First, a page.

THE REPUBLIC OF UGANDA
IN THE HIGH COURT OF UGANDA HOLDEN AT GULU
HCT – 02 – CV – MA – 013 – 2009
(Arising from Civil Suit No. 038 of 2006)
ATTORNEY GENERAL ::::::::::::::DEFENDANT/APPLICANT
ADYERA NOBERT & ORS::::::: PLAINTIFFS/RESPONDENTS
BEFORE: HON. JUSTICE REMMY K. KASULE
The application is being brought under section 100 of the Civil Procedure Act, and Order 6 Rule 19 of the Civil Procedure Rules.
The essence of the amendments as set out in the proposed amended written statement of defence, annexure “A” to the affidavit of Henry Oluka, senior State Attorney, filed in support of the application, is that the respondents, as plaintiffs in the suit, have no cause of action against the defendant in definue; that the plaintiff’s suit is incompetent. In the alternative it is contended that in respect of the claim for livestock the defendant is not liable, as whoever soldiers of Government committed the tortious actions in respect of livestock, did so while not acting in the course of their employment. The proposed amended written statement of defence is dated 10th December, 2008.
The law as to amendments as set out clearly in section 100 of the Civil Procedure Act, and Order 6 Rule 19 of the Civil Procedure Rules, is that an amendment may be allowed by court, at any stage of proceedings, in such a manner and on such terms as may be just. Amendments are to be made if they are necessary for purpose of determining the real questions in controversy between the parties to the suit.
However negligent or careless may have been the first omission; and however late the proposed amendment, an amendment should be allowed if it can be made without injustice to the other side. The other side can always be compensated with costs.
However, court will not allow an amendment, whose result will cause injury to the opposite side; or will lead to injustice which cannot be cured. Court is also inclined to refuse an amendment that is made malafide, or one likely to cause undue delay, or will in any other way unfairly prejudice the other party, or is irrelevant or useless.
The application to amend the written statement of defence was first made informally to court on 24th November, 2008. Court declined to entertain the application, but advised the applicant to first consult the respondents’ counsel about the same: with a view to finding out whether the same could be done by consent. Court, of course, at that time, did not know the nature of the proposed amendment.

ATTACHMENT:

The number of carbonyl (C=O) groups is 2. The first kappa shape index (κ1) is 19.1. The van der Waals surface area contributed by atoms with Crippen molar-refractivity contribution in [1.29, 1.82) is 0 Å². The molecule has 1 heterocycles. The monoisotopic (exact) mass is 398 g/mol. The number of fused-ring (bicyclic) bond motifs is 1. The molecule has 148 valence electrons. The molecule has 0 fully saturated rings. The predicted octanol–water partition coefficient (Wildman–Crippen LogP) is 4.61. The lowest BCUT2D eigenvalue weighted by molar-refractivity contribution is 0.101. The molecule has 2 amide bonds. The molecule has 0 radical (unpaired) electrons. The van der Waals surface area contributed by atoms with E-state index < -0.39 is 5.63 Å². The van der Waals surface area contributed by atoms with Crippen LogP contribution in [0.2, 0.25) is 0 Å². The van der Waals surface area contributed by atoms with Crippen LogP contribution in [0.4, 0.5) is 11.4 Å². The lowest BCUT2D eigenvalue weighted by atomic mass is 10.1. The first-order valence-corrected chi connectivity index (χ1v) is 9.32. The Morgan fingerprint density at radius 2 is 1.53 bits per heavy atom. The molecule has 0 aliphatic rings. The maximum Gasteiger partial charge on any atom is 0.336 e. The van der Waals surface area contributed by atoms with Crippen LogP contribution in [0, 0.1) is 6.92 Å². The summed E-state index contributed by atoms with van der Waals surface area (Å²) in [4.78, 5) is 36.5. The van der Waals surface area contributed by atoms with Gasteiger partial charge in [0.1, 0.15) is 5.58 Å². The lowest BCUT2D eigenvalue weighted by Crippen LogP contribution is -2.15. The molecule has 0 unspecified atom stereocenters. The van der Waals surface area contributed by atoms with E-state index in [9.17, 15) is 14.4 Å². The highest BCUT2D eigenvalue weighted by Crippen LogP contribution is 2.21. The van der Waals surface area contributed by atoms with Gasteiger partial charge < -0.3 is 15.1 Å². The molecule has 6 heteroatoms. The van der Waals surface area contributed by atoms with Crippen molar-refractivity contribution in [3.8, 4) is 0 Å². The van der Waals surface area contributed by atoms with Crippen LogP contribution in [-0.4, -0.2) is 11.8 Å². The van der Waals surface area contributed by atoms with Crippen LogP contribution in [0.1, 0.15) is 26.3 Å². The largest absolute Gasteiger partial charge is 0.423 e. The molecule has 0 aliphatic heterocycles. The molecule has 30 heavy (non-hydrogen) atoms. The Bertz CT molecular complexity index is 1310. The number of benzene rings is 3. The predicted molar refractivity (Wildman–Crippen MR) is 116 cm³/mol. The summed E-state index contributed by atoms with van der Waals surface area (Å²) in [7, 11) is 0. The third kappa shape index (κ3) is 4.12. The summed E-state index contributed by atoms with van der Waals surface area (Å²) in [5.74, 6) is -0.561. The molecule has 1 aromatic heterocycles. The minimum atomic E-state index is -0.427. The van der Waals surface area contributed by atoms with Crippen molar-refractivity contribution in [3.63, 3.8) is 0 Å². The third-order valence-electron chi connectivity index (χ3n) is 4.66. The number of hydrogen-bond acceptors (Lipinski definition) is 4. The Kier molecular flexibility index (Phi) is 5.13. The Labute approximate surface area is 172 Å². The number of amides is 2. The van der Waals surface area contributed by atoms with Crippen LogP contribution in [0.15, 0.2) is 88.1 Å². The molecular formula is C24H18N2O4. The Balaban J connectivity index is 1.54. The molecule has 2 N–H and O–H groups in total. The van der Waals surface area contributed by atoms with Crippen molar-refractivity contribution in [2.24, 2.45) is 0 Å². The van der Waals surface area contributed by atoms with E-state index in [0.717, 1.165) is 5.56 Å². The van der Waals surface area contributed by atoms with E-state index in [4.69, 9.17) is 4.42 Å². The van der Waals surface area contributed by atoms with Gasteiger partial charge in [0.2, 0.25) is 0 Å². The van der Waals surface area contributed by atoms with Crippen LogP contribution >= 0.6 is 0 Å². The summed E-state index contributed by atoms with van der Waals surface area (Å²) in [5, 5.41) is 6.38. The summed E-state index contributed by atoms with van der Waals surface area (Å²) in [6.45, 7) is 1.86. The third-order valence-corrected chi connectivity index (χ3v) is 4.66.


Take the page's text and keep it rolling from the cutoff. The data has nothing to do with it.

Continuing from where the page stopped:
Thereafter counsel for applicant consulted respondents’ counsel about the proposed amendment. Respondents counsel refused to consent to the amendment. Hence this application.
The affidavit of Henry Oluka, senior State Attorney, dated 19th February, 2009, filed in support of the application to amend has two reasons for the amendment, contained in paragraphs 6 and 7 thereof, namely that the amended written statement of defence does not backtrack the settlement as directed by H.E. The president of Uganda, and that it is just and equitable in the circumstances that the leave to file an amended statement of defence be granted.
The respondents’ counsel have opposed the application on the ground that, a consent judgment having been entered in the suit on 11th September, 2008, to allow such an amendment would amount to acting contrary to the terms of the settlement.
It is part of the court record to the proceedings in Civil Suit No. 38 of 2006 that on 11th September, 2008, the then counsel for the applicant, having been served with an amended plaint of the respondents, sated to court that he was not filing any amended written statement of defence. Court thereafter noted that both parties to the suit had closed their pleadings in the suit.
Thereafter both counsel for the applicant (defendant in the suit) and for respondents (plaintiffs in the suit) prayed court to record a settlement in the suit in the terms that they set out to court. Court recorded the settlement in the presence, with the agreement and at the dictation of counsel for all the parties to the suit.
The main essence of the settlement was that the Government, represented by applicant/defendant, agreed to settle the case and pay the respondents/plaintiffs and those they represent for those claims as stated in the pleadings of the suit. The settlement then detailed, amongst other terms of settlement, how verification of the individual claims of the respondents was to be done.
It is a term of the settlement, that any of the parties can seek directions/decision of the court by applying to court as regards any matter as to the execution of the settlement.
The applicant has not in any way challenged in this court, or elsewhere, the validity of the consent judgment of 11th September, 2008. The applicant is bound by the terms of the said consent judgment.
There is therefore merit in the submission of the respondents’ counsel that the applicant cannot, at this stage, amend the pleadings in the suit, the subject of the consent judgment, in such a manner and terms that are contrary to the terms of the consent judgment.
In the considered view of court, to allow an amendment as is contained in the proposed amended written statement of defence, whereby the applicant denies liability, contends the respondents have no cause of action against him and that applicant’s servants were on a floric of their own when they carried out some of the tortious actions, would be to act contrary to the terms of the consent judgment of 11th September, 2008. This will cause injustice to the respondents, who are now looking forward to execution of the terms of the settlement. They will also be unfairly prejudiced.
Court therefore finds no merit in the application. The same stands dismissed with costs to the respondents.
Remmy K. Kasule
6th April, 2009